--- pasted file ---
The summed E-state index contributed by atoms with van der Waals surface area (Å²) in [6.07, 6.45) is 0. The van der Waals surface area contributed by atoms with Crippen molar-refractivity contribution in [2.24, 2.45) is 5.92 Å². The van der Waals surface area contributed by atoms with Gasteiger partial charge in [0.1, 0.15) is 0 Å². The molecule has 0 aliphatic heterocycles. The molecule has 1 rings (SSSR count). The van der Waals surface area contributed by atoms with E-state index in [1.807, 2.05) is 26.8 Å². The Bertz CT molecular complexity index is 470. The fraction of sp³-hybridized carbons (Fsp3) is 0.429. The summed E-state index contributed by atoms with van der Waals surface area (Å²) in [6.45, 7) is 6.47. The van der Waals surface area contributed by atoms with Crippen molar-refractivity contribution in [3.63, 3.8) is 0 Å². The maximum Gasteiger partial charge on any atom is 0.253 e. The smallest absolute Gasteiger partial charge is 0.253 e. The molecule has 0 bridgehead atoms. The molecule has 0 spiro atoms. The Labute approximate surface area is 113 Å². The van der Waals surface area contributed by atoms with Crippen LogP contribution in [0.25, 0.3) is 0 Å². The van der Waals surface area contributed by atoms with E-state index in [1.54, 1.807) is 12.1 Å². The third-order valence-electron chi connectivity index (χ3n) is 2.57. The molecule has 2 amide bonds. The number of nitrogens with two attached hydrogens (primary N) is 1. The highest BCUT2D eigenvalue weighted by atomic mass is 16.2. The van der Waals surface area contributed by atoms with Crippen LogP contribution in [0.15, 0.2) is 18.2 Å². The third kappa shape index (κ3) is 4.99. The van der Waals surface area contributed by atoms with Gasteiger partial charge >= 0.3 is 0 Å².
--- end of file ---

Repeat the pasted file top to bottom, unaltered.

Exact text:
The summed E-state index contributed by atoms with van der Waals surface area (Å²) in [6.07, 6.45) is 0. The van der Waals surface area contributed by atoms with Crippen molar-refractivity contribution in [2.24, 2.45) is 5.92 Å². The van der Waals surface area contributed by atoms with Gasteiger partial charge in [0.1, 0.15) is 0 Å². The molecule has 0 aliphatic heterocycles. The molecule has 1 rings (SSSR count). The van der Waals surface area contributed by atoms with E-state index in [1.807, 2.05) is 26.8 Å². The Bertz CT molecular complexity index is 470. The fraction of sp³-hybridized carbons (Fsp3) is 0.429. The summed E-state index contributed by atoms with van der Waals surface area (Å²) in [6.45, 7) is 6.47. The van der Waals surface area contributed by atoms with Crippen molar-refractivity contribution in [3.63, 3.8) is 0 Å². The maximum Gasteiger partial charge on any atom is 0.253 e. The smallest absolute Gasteiger partial charge is 0.253 e. The molecule has 0 bridgehead atoms. The molecule has 0 spiro atoms. The Labute approximate surface area is 113 Å². The van der Waals surface area contributed by atoms with Crippen LogP contribution in [0.25, 0.3) is 0 Å². The van der Waals surface area contributed by atoms with E-state index in [1.54, 1.807) is 12.1 Å². The third-order valence-electron chi connectivity index (χ3n) is 2.57. The molecule has 2 amide bonds. The number of nitrogens with two attached hydrogens (primary N) is 1. The highest BCUT2D eigenvalue weighted by atomic mass is 16.2. The van der Waals surface area contributed by atoms with Crippen LogP contribution in [0.15, 0.2) is 18.2 Å². The third kappa shape index (κ3) is 4.99. The van der Waals surface area contributed by atoms with Gasteiger partial charge >= 0.3 is 0 Å².